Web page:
This is a response to an email I received yesterday. I am trying to reduce the number of times I say things by just blogging about them.

This is my straightforward response to someone with a Master in Computer Science from India regarding his query about career prospects in Ruby on Rails and how to start as a freelancer.

In the past, I've seen good opportunities and let those slip away because of several reasons. I did nothing about them.

It's a work-in-progress and I have yet to continue working on it this weekend. You can join.

Before you actually go out seeking freelance work, ask yourself first if you are fit to be a freelancer.

I know some people who are actually seeking Ruby on Rails contractors but both of them no longer seek contractors from India for some reason. I think it's unnecessary discrimination. Whatever traumatic experience they have gone through, I do not think that the contractors are the sole reason for failure.

I have some few practical notes to share. Most of them are simple and obvious but repetition helps us remember:

Don't be confined to using Ruby on Rails

I use the framework only because it is most sensible to me but I am also learning other frameworks and other languages. At the moment, it is very stable and you can use it for your projects. Many companies everywhere are hiring Ruby on Rails developers and finding work isn't a problem as long as you're not too picky. Developing your skills and being devoted to self-improvement is key.

This is important: don't use Ruby on Rails if you can't do optimization work and can't afford a good web host

Whatever you do affects your country

No matter what you do or what they say, be fair to yourself and to your client. Get things done but set limitations.

Know the scope of work and make sure you don't work for clueless clients who are still figuring out what they want to do and how they will monetize. I can work with these kind of people but as a freelance developer without equity in the company, I am only limited to the "getting things done well" part. You have to know those "things" first beforehand.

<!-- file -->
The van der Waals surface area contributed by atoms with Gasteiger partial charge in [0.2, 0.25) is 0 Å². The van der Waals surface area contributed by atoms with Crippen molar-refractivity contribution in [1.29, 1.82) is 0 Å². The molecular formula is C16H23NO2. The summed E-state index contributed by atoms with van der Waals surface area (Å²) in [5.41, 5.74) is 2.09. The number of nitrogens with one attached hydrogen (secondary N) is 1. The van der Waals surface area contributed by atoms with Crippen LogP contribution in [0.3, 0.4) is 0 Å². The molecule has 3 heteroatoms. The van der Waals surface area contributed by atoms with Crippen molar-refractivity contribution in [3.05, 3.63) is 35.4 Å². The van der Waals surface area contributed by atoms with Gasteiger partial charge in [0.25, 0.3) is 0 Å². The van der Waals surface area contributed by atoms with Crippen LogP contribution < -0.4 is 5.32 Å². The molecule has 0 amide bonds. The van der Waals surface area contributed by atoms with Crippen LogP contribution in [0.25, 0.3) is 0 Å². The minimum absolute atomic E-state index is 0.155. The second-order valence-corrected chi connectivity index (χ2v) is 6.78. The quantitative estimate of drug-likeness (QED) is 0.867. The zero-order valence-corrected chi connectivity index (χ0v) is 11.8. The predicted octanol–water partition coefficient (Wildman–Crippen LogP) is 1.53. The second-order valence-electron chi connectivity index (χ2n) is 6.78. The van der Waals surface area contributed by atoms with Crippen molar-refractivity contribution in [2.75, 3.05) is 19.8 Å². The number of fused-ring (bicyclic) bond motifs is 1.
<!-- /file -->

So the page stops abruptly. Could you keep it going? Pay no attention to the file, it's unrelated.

Someone made a comment on this and I agree you have to help your clients figure out some features sometimes but I disagree with the idea that as a consultant who's focused on development work you have to figure out how a client will monetize and grow their business especially if they can't meet your expectations.

Admit and fix your mistakes. Don't run away like a fool. That way you won't bring your country down. You can run away if they are not paying you right however. And this might be funny but just be aware that there are a lot of people with personality disorders and psychological problems. If you don't like dealing with those, leave.

Don't work fixed price if the client doesn't say everything you should know and it's quite rare that they do

An estimate is based on fixed set of features that are well-defined. If a client hasn't given any well-defined set of tasks then there is no way you could have made an estimate or agreed to an estimate. Have a contract. Set expectations.

Here's an example of a bad client:
"Can you clone stamped? We need it done in 3 months."

Ripping off is bad. Read between the lines. Three months for an existing project which was probably done for years by a team of people.

Work with a team

Don't work alone. If possible, choose to work with the best. Code review and pair programming is good and helps you improve.

But if you should and you can work alone, increase your hourly rate.

This website might be interesting to you:

Group Talent

Don't multi-task

Multitasking is a sin in the long run. Claiming to be all things is a big lie. Even if you have done it before and your confidence level is very high, your mind is only truly limited to doing one thing well at a time.

Have a break

People could misconstrue this and dismiss this is an advice of a lazy person. But by having a break, I mean taking time to consider "programming for fun, charity and profit." Working for people often suck the life out of you no matter how small or large the company is. No drama. Just do what you should then do what you want.

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Hello! I am Kat. I've been a developer for several years. When I'm not sitting down, reading and working for long hours, I am traveling to some place of interest.
If you want to reach out, you can send me an email or add me up on Google Plus.